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Sudanese official says press censorship necessary for political stability

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July 17, 2014 (KHARTOUM) – The Sudanese minister of state for information has acknowledged the censorship imposed on press in the country, saying the political situation does not allow for full respect of press freedom.

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A Sudanese man reads a newspaper as he waits to pay at a kiosk in the capital Khartoum, on July 31, 2011 (AFP)

“The situation in Sudan is explosive and would be uncontrollable, so it is difficult to allow full press freedom,” said state minister Yasir Youssef in a speech at Ramadan organised by the Organisation of Press Freedoms on Thursday

Despite the pledges made by the Sudanese president to create a conducive environment to promote a national dialogue process he initiated earlier this year, the security apparatus continues to take measures restricting freedom of the press.

On Wednesday, the National Intelligence and Security Services (NISS) confiscated the copies of Alakhbar daily newspaper because they interviewed the former Janjaweed leader Musa Hilal. Also, Almustagulon was confiscated on Thursday.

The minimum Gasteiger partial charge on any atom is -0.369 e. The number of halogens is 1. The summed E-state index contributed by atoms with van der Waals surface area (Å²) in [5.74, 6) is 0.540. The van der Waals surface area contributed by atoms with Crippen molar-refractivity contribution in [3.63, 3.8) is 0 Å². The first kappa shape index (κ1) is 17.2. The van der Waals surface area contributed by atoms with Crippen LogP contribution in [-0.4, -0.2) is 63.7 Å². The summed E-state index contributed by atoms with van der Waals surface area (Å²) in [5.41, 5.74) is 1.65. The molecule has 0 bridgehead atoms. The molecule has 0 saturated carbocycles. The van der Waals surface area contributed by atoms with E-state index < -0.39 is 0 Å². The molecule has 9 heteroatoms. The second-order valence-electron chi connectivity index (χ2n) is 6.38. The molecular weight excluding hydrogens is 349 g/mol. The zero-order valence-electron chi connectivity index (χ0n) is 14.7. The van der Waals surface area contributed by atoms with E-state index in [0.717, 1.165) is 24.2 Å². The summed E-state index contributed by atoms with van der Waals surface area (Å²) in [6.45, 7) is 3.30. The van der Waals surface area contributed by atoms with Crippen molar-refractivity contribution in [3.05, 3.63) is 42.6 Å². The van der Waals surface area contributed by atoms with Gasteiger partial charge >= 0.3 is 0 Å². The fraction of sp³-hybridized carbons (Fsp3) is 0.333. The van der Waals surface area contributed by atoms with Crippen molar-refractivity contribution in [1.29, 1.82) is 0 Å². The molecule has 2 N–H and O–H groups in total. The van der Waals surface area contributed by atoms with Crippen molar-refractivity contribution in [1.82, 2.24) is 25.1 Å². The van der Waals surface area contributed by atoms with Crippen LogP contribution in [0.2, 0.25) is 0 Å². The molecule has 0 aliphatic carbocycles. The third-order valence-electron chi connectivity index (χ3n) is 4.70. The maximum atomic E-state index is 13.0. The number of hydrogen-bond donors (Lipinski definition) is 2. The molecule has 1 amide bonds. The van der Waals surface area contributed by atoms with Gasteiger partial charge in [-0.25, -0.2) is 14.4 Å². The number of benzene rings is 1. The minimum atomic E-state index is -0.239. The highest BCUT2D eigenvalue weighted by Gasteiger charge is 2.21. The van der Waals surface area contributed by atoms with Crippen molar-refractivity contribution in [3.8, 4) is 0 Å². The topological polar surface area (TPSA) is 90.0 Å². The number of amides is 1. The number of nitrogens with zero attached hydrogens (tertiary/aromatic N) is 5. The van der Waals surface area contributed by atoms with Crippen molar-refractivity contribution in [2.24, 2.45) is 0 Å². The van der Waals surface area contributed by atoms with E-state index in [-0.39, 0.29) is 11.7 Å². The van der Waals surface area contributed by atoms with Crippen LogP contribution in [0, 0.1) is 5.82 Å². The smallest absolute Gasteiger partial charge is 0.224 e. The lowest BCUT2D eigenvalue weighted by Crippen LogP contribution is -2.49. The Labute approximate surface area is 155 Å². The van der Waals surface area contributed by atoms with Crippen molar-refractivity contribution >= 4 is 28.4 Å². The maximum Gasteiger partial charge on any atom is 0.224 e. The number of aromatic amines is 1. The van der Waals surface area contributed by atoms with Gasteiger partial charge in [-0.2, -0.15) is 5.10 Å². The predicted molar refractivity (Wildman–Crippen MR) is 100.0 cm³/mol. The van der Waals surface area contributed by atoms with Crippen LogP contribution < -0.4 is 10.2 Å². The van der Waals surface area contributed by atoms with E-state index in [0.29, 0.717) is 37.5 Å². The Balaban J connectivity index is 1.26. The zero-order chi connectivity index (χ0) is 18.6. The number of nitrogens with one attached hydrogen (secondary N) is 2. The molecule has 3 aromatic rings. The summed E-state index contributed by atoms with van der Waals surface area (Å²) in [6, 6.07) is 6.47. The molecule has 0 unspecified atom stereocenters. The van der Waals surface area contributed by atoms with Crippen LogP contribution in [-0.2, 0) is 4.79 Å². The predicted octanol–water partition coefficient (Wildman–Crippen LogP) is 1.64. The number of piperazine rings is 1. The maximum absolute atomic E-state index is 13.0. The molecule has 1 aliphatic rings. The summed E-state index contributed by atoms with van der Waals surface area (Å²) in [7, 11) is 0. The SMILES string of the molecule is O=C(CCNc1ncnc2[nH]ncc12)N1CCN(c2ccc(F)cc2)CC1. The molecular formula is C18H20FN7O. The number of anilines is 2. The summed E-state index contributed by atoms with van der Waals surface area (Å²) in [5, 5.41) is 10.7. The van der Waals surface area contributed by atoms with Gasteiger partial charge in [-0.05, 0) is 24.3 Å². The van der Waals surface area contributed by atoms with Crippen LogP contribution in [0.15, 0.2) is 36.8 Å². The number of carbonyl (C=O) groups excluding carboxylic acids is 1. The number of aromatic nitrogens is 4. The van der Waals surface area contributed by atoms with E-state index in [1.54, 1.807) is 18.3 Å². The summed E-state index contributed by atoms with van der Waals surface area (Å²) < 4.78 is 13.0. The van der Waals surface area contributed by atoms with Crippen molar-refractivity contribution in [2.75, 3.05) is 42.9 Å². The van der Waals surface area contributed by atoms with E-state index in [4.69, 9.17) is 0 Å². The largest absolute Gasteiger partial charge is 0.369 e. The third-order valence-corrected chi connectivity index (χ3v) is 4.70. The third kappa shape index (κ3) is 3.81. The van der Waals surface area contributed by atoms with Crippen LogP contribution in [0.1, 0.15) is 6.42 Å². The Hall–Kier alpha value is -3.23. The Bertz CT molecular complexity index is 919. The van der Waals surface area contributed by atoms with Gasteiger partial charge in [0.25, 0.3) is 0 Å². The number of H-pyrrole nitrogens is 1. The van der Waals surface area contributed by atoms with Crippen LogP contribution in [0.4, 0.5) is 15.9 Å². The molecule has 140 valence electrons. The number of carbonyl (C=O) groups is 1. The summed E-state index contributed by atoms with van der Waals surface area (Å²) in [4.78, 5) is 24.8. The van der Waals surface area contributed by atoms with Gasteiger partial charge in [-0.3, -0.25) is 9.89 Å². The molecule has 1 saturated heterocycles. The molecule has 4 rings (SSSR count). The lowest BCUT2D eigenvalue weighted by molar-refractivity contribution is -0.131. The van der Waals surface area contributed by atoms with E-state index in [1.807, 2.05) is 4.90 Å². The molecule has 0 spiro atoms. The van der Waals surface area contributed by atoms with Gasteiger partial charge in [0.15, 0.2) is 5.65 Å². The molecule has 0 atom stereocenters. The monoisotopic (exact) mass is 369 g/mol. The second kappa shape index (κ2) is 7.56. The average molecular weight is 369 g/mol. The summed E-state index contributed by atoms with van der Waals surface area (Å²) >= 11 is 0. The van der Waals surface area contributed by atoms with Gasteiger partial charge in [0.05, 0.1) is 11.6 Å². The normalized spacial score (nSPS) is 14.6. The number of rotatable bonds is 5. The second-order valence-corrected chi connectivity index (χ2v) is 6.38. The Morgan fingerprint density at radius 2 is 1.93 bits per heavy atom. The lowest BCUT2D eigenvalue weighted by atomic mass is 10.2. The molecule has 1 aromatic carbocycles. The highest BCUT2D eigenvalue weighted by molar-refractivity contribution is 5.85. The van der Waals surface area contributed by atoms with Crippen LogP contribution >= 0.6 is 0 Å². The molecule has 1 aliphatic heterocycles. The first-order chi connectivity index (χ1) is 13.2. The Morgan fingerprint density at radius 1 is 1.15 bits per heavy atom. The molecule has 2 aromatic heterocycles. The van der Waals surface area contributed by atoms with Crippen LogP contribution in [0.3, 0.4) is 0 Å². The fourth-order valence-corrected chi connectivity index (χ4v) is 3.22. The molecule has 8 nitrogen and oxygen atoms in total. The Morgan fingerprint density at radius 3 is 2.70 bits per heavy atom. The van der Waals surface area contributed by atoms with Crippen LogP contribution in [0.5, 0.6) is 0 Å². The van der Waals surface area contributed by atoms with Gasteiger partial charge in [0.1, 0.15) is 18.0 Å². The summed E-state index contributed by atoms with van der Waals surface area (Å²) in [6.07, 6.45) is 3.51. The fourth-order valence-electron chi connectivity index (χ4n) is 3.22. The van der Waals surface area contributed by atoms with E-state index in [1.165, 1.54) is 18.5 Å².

On the other hand, earlier this month, the NISS ordered the suspension of al-Saiha newspaper less than 24 hours after it resumed publication. The daily had been previously banned by the security apparatus.

The minister of state said that political forces from the right and the left should express their ideas objectively and without quarrels. He further stressed that people have to accommodate themselves to this situation to avoid political instability in the country.

He, however, agreed on the need for a new law to organise freedom of the press and engage in a dialogue on the national security issue, adding that the ruing National Congress Party (NCP) is keen to end these violations of public freedoms.

The censorship affected the credibility of newspapers in Khartoum and led to the closure of 12 newspapers in 2013.

The secretary-general of the Sudanese Journalists Union, Fatih Elsayed, admitted that the repeated censorship and economic factors impede the activities of printed newspapers and contributed to shrinking its distribution by more than 50%.

(ST)

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  • 19 July 2014 04:26, by Observer

    “The situation in Sudan is explosive and would be uncontrollable, so it is difficult to allow full press freedom,”
    Translated this means if the people were to find out just how corrupt and inept the government is they would protest and demand free and fair elections, a stop to the wars the government has created and I would lose my job

    repondre message

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